Prevention saves lives and money

The public health approach to reducing injury is sound and has resulted in major improvements in motor vehicle safety. In fact, according to data released last week by the National Highway Traffic Safety Administration, traffic deaths have dropped to the lowest level since 1949. 

How did we do it? We made roads and vehicles safer. We also worked to better understand human behavior and adopted programs to keep unsafe drivers off the road. This required time, money and ingenuity, but it was well worth the investment.

This week, Congress is debating, among a range of funding priorities, the value of continuing our important investment in public health. How timely since this is National Public Health Week, when we celebrate our accomplishments in protecting and improving the health of our nation. 

During this year’s observance, we are focusing on the leading cause of death for people ages 1-44: injury. Like our success with improved motor vehicle safety, we need sustained investments to get results.

Unfortunately, some in Congress are shortsighted. Yes, we’re in a financial hole, but you don’t just stop digging to get out. You still need to make smart investments to get a strong return. 

Proposing reckless cuts to the Centers for Disease Control and Prevention, the Health Resources and Services Administration, the Environmental Protection Agency and other public health agencies only hurts our cause both in the short- and long-term. These agencies protect us, save lives and reduce our overall costs.

Imagine a future where we had thousands of deaths from a new infectious disease because we ravaged support for our national disease control efforts. Imagine returning to 1950s-era air pollution and levels of toxic lead in the environment. 

Imagine if in just a few years, cancer death rates increased because we cut our support for early identification and preventive screenings. This is the reality we face if we sit back and let Congress eviscerate the budgets of our core public health agencies.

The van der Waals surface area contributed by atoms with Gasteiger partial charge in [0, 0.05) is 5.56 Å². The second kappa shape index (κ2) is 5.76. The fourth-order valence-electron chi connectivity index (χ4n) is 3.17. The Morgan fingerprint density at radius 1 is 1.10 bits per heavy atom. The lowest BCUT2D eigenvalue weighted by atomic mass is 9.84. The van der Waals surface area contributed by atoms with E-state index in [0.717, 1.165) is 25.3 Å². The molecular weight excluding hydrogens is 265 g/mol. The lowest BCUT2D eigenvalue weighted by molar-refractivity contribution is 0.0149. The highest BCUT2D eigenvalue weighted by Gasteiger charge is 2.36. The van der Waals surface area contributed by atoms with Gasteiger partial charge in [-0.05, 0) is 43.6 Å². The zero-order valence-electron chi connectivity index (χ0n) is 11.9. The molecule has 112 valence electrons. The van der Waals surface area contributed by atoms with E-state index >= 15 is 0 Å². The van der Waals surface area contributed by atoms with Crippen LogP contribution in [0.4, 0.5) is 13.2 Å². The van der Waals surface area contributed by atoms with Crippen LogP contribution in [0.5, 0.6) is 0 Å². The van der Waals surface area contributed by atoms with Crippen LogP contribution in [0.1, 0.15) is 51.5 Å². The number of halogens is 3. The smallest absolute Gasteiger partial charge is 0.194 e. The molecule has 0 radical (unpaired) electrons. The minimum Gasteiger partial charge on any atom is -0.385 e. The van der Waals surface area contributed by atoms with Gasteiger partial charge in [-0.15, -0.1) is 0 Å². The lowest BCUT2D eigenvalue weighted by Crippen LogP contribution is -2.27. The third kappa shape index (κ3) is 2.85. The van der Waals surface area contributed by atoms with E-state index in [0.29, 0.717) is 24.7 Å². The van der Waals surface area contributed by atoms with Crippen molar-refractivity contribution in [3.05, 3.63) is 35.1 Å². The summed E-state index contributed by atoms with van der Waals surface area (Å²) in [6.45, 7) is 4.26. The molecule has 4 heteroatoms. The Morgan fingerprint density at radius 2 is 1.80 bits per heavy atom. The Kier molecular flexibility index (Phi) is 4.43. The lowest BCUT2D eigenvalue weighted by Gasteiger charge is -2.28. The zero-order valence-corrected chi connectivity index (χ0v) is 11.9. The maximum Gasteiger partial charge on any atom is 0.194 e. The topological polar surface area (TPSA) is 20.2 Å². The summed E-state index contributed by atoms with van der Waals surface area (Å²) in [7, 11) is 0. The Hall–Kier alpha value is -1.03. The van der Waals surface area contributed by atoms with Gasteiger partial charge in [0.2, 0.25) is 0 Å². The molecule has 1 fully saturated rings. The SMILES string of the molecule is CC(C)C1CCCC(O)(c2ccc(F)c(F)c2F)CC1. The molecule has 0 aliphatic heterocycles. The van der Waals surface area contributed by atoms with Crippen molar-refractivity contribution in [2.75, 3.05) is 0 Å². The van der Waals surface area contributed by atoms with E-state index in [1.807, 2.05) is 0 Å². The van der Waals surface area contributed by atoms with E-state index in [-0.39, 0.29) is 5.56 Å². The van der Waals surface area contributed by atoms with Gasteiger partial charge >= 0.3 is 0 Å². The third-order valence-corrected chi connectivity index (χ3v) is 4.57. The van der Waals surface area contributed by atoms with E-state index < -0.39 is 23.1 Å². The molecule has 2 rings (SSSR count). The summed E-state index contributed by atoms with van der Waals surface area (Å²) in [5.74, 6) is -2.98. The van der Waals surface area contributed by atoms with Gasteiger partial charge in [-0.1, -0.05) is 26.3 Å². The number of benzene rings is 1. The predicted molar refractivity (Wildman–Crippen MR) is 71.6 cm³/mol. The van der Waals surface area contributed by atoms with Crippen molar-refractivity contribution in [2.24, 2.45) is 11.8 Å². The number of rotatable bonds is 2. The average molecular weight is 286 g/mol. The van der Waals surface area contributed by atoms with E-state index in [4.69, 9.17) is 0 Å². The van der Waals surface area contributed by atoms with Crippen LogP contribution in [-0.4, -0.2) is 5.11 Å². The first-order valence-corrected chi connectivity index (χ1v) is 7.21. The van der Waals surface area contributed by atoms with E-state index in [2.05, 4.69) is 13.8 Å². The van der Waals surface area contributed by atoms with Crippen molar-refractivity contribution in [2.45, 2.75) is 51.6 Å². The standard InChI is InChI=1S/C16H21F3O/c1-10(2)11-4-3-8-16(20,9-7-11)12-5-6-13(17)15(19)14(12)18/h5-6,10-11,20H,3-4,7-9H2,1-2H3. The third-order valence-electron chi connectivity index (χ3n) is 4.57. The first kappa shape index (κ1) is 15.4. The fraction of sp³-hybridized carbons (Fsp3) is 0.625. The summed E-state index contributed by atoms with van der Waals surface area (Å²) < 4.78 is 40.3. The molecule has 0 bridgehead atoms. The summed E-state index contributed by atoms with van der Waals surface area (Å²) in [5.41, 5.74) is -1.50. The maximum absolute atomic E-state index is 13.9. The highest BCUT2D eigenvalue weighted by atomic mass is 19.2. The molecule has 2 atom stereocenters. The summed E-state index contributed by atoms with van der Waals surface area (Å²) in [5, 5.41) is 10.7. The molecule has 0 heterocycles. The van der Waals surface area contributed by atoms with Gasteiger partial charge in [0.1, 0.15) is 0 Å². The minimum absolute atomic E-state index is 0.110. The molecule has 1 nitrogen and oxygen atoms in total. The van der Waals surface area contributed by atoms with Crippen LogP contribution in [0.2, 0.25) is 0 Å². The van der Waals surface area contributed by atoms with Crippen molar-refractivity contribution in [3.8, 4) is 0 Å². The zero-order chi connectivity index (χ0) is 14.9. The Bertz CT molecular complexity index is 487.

Instead, Congress ought to wisely invest in proven prevention strategies now that will pay dividends down the line. Research shows that for every dollar spent on prevention, $5 are returned. Congress must also protect the investments we’ve already made through the Prevention and Public Health Fund included in the Affordable Care Act. 

Efforts to redirect mandatory funding to non-health related initiatives will severely threaten the public health successes we’ve made in recent years and hamper the capacity of our local health departments to support critical disease and injury prevention programs as intended under the law.

The Prevention and Public Health Fund was designed to ensure a stable funding stream for public health and anticipated funding challenges just like we have today. It was designed to provide a safety net for the nation to ensure we could continue to make investments in prevention and wellness even in difficult financial times. 

It also is a wise investment that takes the comprehensive model we used to reduce motor vehicle deaths and injuries and applies it to chronic diseases like obesity, heart disease and cancer. By improving the nutrition of our population, increasing physical activity and reducing tobacco use we can save lives and we can save money. We can in fact stop digging the fiscal hole we are in and ensure our future prosperity with shrewd investments in prevention.

History shows that protecting our nation’s health and safety can deliver enormous return on investment in terms of lives saved and disabilities mitigated. We’ve come too far and gained too much to deny ourselves this next opportunity to make prevention work. We’re safer — and our kids are safer — thanks to public health and prevention.

Dr. Georges C. Benjamin is executive director of the American Public Health Association. He and other experts will be discussing injury prevention during a National Public Health Week Hill briefing Tuesday, April 5, at 10:30 a.m. in the Capital Visitors Center SVC 208/209.